Seattle has clocked another month of record-breaking home price growth — and that’s not good news for everybody.

Seattle-area home prices climbed 25.5% year-over-year in July, the third-fastest increase in the country behind Phoenix and San Diego and Seattle’s highest-ever 12-month jump, according to the latest S&P CoreLogic Case-Shiller Home Price Index, released Tuesday. 

The index reports a three-month rolling average of home prices and lags by two months. Its measure of the Seattle area includes parts of King, Snohomish and Pierce counties.

Nationally, prices climbed nearly 20% year-over-year in July, according to Case-Shiller.

July 2020 was still early in the pandemic, but prices in the Seattle area were already on the rise as potential sellers held onto their homes and buyers looked to take advantage of low interest rates. 

CoreLogic Deputy Chief Economist Selma Hepp said surges in investor buyers, millennial home shoppers and “move-up buyers” with bigger budgets helped drive price increases over the last year. Slim supply hasn’t helped. 


But rapid price growth can also push plenty of potential buyers out of the market.

If a typical Seattle-area buyer put away 10% of their income every month, they would need to sock away funds for roughly 12 years to save up 20% on an average home, based on current prices, according to Tomo, a real estate startup. That’s up from 7 1/2 years in 1990. (Buyers can sometimes secure a house with less than 20% down, but in competitive markets, higher down payments give buyers an edge.)

The price growth reflected in the Case-Shiller index came even as Seattle’s housing market entered a typical summer slowdown this July. More homes were for sale and some buyers were taking a break from their searches. In August, the median single-family home in King County cost $850,000, according to separate data from the Northwest Multiple Listing Service.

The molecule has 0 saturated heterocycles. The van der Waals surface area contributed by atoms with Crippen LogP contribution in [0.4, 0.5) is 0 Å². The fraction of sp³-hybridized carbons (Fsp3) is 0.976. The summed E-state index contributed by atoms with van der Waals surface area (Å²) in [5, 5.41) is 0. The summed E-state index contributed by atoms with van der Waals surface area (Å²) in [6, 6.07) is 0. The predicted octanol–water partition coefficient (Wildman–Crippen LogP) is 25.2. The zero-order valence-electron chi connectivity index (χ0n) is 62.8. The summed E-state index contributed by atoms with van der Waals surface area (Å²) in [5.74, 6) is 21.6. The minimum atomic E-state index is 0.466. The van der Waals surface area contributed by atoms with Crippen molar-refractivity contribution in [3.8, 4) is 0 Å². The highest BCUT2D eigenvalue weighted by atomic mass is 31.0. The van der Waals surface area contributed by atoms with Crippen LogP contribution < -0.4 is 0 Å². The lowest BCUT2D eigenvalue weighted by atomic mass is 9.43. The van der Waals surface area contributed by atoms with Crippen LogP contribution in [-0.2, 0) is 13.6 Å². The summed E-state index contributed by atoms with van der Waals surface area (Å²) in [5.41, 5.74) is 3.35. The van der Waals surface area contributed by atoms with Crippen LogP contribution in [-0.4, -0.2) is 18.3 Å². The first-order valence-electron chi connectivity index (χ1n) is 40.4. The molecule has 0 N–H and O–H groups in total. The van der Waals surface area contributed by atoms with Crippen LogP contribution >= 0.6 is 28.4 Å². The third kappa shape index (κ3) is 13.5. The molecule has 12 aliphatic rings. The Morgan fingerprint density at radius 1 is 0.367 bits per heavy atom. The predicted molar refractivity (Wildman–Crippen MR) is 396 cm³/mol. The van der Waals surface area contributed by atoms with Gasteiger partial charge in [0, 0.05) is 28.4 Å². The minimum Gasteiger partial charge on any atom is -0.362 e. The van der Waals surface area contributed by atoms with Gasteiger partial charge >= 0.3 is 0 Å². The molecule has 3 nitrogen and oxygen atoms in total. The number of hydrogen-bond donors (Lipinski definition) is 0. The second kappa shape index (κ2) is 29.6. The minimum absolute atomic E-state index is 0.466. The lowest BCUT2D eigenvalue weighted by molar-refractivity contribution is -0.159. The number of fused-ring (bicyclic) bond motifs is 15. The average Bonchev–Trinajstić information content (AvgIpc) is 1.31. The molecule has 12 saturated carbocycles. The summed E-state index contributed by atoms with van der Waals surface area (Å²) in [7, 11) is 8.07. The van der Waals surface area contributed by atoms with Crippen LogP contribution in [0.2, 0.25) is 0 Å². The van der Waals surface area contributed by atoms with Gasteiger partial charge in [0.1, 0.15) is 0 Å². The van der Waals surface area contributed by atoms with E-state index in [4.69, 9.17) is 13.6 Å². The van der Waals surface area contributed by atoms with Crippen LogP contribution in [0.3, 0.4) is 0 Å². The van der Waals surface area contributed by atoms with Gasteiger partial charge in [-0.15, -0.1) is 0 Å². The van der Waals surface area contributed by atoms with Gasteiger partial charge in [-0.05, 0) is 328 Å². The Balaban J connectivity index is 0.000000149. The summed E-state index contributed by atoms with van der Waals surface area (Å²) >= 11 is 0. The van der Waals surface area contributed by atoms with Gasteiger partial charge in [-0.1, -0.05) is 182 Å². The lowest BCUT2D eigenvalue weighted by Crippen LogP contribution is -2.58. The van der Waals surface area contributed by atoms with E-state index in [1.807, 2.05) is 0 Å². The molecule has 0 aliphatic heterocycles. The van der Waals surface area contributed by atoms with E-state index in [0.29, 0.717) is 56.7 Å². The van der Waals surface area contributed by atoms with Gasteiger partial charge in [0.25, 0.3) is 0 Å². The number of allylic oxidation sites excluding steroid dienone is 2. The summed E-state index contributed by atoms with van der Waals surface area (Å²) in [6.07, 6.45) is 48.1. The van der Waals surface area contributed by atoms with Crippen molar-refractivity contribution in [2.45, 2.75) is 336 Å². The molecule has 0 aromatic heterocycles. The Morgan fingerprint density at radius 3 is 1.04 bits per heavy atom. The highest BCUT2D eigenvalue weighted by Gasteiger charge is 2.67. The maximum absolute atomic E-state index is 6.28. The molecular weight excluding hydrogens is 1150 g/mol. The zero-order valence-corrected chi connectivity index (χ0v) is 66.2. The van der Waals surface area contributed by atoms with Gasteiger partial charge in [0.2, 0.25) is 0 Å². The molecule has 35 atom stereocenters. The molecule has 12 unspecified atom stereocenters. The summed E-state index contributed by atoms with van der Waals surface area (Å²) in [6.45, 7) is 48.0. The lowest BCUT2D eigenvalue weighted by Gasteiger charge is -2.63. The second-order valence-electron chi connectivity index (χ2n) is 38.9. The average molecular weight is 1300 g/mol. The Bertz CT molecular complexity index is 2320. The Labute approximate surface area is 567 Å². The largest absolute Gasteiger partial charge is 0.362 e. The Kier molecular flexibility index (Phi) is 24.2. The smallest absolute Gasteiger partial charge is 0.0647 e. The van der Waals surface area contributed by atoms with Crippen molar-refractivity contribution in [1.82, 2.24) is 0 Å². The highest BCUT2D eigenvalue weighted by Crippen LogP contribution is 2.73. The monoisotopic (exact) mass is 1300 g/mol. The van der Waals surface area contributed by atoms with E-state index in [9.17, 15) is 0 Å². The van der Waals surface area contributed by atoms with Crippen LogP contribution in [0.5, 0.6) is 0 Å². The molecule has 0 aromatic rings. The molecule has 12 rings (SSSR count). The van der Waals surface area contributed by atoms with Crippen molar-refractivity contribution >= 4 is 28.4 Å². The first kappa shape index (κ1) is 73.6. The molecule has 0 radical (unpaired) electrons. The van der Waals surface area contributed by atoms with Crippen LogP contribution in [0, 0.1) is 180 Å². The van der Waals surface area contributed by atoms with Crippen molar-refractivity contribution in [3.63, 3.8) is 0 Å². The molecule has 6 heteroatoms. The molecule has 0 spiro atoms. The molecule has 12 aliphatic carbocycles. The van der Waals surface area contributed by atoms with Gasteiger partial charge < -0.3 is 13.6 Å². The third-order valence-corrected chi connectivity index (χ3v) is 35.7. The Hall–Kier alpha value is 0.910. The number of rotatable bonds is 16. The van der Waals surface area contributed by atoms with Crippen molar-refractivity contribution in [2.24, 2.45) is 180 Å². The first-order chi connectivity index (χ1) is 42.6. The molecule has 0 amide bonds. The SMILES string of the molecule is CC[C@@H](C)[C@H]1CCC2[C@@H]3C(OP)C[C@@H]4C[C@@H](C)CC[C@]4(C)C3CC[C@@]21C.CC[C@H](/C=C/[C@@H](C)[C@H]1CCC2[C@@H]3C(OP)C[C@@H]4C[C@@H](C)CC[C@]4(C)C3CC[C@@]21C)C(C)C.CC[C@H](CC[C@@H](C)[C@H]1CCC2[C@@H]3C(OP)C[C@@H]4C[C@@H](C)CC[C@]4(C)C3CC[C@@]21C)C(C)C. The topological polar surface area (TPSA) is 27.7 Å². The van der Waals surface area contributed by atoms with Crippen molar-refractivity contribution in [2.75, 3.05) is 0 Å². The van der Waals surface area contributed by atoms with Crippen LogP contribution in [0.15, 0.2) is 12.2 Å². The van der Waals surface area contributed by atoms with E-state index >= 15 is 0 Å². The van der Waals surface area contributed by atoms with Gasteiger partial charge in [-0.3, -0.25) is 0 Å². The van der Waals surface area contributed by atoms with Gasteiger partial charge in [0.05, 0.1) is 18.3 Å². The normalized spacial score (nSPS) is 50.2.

Local prices are growing fastest in areas of Snohomish County such as Snohomish, Mountlake Terrace and Lake Stevens, where prices in August were up more than 30% year-over-year, according to separate data from Zillow. In King County, prices were up about 19% in Burien, 18% in SeaTac and 14% in Seattle, according to Zillow. 

“But there are signs that this growth is nearing a peak,” said Zillow analyst Nicole Bachaud. “Three-quarters of all cities in the Seattle area experienced a slowdown in month-over-month appreciation from July to August, indicating that a slight shift in the market is coming where we will start to see home price appreciation moderating towards more ‘normal’ levels.”

Nationally, home prices climbed in July for the 14th consecutive month and the fourth month of record-setting growth, said Craig Lazzara, managing director at S&P. 

It’s too soon to say whether price hikes are being driven by buyers looking to the suburbs or an acceleration of home purchases that would have happened anyway in the next few years, Lazzara said.